This enhanced color image of the region surrounding the young impact crater Pwyll on Jupiter's moon Europa was produced by combining low resolution color data with a higher resolution mosaic of images obtained on Dec. 19, 1996 by the Solid State Imaging (CCD) system aboard NASA's Galileo spacecraft. This region is on the trailing hemisphere of the satellite, centered at 11 degrees South and 276 degrees West, and is about 770 miles (1240 kilometers) across. North is toward the top of the image, and the sun illuminates the surface from the east.
The 16 miles (26 kilometer) diameter impact crater Pwyll, just below the center of the image, is thought to be one of the youngest features on the surface of Europa. The diameter of the central dark spot, ejecta blasted from beneath Europa's surface, is approximately 25 miles (about 40 kilometers), and bright white rays extend for over a thousand kilometers in all directions from the impact site. These rays cross over many different terrain types, indicating that they are younger than anything they cross. Their bright white color may indicate that they are composed of fresh, fine water ice particles, as opposed to the blue and brown tints of older materials elsewhere in the image.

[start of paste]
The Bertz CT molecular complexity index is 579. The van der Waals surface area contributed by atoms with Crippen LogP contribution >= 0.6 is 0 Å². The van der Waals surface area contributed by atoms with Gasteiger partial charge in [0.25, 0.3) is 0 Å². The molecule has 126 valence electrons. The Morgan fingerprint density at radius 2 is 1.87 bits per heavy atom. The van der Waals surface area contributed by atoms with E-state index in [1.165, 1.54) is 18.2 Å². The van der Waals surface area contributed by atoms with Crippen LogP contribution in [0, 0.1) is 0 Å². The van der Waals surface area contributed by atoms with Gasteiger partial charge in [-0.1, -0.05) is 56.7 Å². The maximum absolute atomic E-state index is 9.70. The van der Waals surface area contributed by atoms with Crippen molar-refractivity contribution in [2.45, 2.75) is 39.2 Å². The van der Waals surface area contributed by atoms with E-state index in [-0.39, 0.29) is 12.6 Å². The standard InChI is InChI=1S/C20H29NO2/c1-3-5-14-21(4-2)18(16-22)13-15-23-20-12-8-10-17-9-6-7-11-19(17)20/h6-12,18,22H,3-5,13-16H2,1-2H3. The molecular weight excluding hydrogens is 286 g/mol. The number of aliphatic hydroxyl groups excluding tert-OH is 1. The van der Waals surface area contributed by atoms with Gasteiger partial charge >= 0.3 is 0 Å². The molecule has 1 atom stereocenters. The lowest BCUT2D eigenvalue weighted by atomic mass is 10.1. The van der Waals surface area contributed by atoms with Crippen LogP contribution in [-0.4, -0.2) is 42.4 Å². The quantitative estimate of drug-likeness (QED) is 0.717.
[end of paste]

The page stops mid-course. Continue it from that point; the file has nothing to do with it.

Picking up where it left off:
Also visible in this image are a number of the dark lineaments which are called "triple bands" because they have a bright central stripe surrounded by darker material. Scientists can use the order in which these bands cross each other to determine their relative ages, as they attempt to reconstruct the geologic history of Europa.